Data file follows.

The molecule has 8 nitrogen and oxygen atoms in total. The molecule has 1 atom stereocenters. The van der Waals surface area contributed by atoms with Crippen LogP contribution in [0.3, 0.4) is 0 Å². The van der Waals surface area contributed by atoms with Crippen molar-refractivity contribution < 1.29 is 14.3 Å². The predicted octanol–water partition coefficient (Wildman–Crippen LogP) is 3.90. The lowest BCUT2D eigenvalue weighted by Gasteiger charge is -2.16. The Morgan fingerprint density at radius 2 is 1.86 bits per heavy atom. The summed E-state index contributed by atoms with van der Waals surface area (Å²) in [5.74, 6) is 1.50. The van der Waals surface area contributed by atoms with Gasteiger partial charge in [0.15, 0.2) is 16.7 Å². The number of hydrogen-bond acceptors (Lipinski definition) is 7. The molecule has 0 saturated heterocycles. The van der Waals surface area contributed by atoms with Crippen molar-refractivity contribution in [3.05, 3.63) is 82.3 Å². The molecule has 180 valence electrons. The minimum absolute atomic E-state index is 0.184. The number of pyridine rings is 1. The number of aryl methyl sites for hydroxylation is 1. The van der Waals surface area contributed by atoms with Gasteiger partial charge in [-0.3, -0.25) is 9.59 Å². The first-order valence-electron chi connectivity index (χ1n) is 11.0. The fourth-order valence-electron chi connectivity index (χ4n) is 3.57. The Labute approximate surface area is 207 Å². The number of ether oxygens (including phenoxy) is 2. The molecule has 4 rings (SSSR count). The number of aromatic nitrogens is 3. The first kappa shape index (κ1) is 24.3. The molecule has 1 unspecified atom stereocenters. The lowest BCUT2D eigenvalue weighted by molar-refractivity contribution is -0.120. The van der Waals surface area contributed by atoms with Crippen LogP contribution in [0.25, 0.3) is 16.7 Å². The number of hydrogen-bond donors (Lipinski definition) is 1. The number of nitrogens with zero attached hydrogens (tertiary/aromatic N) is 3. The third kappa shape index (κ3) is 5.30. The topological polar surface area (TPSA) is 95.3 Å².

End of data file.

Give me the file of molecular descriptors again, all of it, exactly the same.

The molecule has 8 nitrogen and oxygen atoms in total. The molecule has 1 atom stereocenters. The van der Waals surface area contributed by atoms with Crippen LogP contribution in [0.3, 0.4) is 0 Å². The van der Waals surface area contributed by atoms with Crippen molar-refractivity contribution < 1.29 is 14.3 Å². The predicted octanol–water partition coefficient (Wildman–Crippen LogP) is 3.90. The lowest BCUT2D eigenvalue weighted by Gasteiger charge is -2.16. The Morgan fingerprint density at radius 2 is 1.86 bits per heavy atom. The summed E-state index contributed by atoms with van der Waals surface area (Å²) in [5.74, 6) is 1.50. The van der Waals surface area contributed by atoms with Gasteiger partial charge in [0.15, 0.2) is 16.7 Å². The number of hydrogen-bond acceptors (Lipinski definition) is 7. The molecule has 0 saturated heterocycles. The van der Waals surface area contributed by atoms with Crippen molar-refractivity contribution in [3.05, 3.63) is 82.3 Å². The molecule has 180 valence electrons. The minimum absolute atomic E-state index is 0.184. The number of pyridine rings is 1. The number of aryl methyl sites for hydroxylation is 1. The van der Waals surface area contributed by atoms with Gasteiger partial charge in [-0.3, -0.25) is 9.59 Å². The first-order valence-electron chi connectivity index (χ1n) is 11.0. The fourth-order valence-electron chi connectivity index (χ4n) is 3.57. The Labute approximate surface area is 207 Å². The number of ether oxygens (including phenoxy) is 2. The molecule has 4 rings (SSSR count). The number of aromatic nitrogens is 3. The first kappa shape index (κ1) is 24.3. The molecule has 1 unspecified atom stereocenters. The lowest BCUT2D eigenvalue weighted by molar-refractivity contribution is -0.120. The van der Waals surface area contributed by atoms with Crippen LogP contribution in [0.25, 0.3) is 16.7 Å². The number of hydrogen-bond donors (Lipinski definition) is 1. The number of nitrogens with zero attached hydrogens (tertiary/aromatic N) is 3. The third kappa shape index (κ3) is 5.30. The topological polar surface area (TPSA) is 95.3 Å².